Kubernetes provides the ability to easily deploy and run containerized applications in cloud, on-premise, or hybrid environments. Kubernetes has gained a lot of attention recently and it has become a platform for innovation in containerized applications. One technology which has probably helped Kubernetes grow a lot is Helm, which provides the means to package, install, and manage Kubernetes applications.
At Talend, we are using Kubernetes and Helm for our cloud applications. In this post, we will show how we have used Kubernetes resources and a Helm chart to address a specific deployment challenge.
The specific use case is a Kubernetes application that needs to connect to a PostgreSQL database. First, we create a Helm chart to manage the deployment of the application. We don’t yet know how to provision PostgreSQL and how to manage the connection from the application to PostgreSQL.
Although the answers might seem trivial at first, it becomes more complicated when we consider different deployment strategies for PostgreSQL. Therefore, let’s start by looking at several possible PostgreSQL deployment scenarios, which we have tried over the course of our journey with Kubernetes and Helm.
Embedded Deployment Scenario
In this scenario, PostgreSQL is deployed alongside the application inside the Kubernetes cluster, as shown in the following diagram.
While it might not be the perfect scenario for a production system, it provides an easy and flexible way to get a PostgreSQL up and running in a very short time.
The official Kubernetes Helm charts repository provides a PostgreSQL chart which installs and configures a PostgreSQL database inside the cluster. The database name, database user name, and database password can be provided in the values.yaml file or as input parameters at install time. The chart stores the database password in a Kubernetes secret which is then used by the pod that hosts the PostgreSQL container and by the applications which need to connect to the database.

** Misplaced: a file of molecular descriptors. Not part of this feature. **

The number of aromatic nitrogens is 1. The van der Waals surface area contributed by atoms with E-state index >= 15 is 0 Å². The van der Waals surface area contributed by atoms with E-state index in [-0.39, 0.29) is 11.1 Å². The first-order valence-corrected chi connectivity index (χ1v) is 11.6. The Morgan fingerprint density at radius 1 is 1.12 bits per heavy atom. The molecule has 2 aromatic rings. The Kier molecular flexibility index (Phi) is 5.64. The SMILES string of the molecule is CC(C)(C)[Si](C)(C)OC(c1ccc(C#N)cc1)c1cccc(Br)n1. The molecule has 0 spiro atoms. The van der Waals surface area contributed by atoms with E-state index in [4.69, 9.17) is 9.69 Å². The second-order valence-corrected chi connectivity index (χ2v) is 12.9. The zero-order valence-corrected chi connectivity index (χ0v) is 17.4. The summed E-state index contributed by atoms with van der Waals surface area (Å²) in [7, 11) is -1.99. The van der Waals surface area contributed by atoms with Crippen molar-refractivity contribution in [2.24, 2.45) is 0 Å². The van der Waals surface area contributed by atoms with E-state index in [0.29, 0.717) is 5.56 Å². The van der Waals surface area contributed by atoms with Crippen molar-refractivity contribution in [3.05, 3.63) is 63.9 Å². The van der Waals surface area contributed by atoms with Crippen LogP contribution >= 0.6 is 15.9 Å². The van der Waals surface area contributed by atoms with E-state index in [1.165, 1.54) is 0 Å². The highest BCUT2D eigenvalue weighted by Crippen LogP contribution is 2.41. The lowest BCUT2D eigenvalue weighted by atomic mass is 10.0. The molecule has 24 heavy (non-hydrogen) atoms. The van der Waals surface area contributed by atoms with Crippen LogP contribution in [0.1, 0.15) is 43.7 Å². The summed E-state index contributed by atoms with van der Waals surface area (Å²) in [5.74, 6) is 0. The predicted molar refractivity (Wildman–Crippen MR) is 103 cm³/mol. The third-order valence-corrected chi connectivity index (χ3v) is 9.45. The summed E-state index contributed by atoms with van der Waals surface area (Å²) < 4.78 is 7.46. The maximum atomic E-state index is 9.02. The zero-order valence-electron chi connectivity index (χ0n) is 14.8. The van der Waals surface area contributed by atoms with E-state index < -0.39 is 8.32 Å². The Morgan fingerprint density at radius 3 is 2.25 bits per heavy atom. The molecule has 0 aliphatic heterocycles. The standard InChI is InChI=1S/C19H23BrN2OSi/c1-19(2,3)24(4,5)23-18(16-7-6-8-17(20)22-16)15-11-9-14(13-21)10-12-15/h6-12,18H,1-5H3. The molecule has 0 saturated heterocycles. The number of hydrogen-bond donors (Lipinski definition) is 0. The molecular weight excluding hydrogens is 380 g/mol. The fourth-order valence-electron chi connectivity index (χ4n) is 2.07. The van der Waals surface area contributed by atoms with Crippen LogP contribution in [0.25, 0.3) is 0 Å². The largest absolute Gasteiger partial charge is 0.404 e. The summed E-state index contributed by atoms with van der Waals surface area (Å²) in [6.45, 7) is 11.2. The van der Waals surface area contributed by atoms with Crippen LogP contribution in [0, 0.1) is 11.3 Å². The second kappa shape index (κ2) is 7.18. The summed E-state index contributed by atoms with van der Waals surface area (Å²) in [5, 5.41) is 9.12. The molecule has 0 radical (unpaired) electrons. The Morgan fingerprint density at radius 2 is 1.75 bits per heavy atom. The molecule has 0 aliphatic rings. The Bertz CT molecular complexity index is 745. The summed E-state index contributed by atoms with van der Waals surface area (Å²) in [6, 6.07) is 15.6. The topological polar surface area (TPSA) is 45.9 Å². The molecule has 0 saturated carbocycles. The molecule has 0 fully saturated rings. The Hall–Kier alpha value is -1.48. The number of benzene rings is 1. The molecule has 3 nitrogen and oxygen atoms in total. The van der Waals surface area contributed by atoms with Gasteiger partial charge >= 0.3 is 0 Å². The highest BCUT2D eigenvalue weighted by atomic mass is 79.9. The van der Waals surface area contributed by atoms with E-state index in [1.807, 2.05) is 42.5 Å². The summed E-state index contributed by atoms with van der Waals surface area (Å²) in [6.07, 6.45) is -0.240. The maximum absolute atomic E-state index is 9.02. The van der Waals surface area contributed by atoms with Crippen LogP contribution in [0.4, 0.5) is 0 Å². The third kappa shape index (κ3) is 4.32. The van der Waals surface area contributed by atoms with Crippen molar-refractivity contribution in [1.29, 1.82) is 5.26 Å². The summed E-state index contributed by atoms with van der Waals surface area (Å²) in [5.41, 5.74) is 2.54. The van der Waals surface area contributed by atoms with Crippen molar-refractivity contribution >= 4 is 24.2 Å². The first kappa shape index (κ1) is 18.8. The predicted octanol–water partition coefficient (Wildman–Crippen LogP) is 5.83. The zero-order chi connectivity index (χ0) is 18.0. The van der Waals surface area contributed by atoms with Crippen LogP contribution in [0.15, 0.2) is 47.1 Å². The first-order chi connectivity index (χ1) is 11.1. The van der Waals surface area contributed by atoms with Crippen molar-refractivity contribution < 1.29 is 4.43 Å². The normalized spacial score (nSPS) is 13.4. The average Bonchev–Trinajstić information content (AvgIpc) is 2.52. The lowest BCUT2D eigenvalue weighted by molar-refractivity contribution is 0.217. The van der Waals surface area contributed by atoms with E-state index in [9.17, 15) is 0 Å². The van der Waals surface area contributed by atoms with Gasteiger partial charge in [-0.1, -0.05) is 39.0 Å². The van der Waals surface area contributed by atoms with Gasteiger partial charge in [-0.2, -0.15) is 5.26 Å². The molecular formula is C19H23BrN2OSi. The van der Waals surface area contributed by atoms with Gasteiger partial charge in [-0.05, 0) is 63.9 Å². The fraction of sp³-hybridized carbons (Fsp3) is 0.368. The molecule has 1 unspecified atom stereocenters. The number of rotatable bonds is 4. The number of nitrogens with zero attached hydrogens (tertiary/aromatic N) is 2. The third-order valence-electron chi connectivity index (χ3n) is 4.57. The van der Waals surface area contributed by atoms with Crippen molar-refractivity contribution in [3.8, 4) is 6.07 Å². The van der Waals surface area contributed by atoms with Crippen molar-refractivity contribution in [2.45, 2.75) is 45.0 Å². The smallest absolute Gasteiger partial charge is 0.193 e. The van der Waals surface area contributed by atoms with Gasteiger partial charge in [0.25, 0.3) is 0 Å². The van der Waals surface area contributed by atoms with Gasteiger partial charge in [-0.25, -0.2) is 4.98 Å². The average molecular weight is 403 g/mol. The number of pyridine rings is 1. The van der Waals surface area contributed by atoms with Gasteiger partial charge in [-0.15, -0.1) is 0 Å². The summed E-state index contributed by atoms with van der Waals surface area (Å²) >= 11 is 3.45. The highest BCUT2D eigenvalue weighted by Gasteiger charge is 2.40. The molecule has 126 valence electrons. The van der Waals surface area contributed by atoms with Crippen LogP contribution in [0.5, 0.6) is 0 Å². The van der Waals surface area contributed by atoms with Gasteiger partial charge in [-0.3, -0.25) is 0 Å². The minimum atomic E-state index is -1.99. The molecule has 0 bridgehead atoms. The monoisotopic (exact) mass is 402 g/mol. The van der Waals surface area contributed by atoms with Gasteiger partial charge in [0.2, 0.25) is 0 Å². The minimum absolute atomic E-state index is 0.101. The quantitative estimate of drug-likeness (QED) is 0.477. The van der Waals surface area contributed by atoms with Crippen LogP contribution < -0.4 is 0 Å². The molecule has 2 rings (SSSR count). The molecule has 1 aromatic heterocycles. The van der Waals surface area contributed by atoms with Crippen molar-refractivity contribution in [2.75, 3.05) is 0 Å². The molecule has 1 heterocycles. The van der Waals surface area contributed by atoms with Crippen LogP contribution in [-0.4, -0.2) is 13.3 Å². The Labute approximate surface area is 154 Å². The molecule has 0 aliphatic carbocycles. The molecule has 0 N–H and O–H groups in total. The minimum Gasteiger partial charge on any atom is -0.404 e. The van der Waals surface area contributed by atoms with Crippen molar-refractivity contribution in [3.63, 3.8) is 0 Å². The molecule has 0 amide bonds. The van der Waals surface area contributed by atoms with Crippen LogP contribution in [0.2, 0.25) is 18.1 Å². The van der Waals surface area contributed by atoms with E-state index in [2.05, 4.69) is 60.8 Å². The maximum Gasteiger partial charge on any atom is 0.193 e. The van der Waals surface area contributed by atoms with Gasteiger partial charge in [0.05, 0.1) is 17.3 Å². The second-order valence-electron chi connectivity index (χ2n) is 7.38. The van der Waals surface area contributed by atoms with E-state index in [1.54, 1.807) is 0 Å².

OSBA Deployment Scenario
OSBA (Open Service Broker API) enables service providers to deliver services to applications running in a cloud-native platform, such as Kubernetes. The idea is to provision resources that are managed by a cloud provider using Kubernetes manifests.
In this scenario, we are using the Kubernetes service catalog to connect to a Microsoft Azure service broker and provision a PostgreSQL database.
Azure Catalog service proposes 3 different PostgreSQL configurations:
- Provision only the cluster
- Provision the cluster and the DB
- Provision a new DB on an existing cluster
We have chosen to provision both the cluster and the DB to have a setup similar to the embedded model.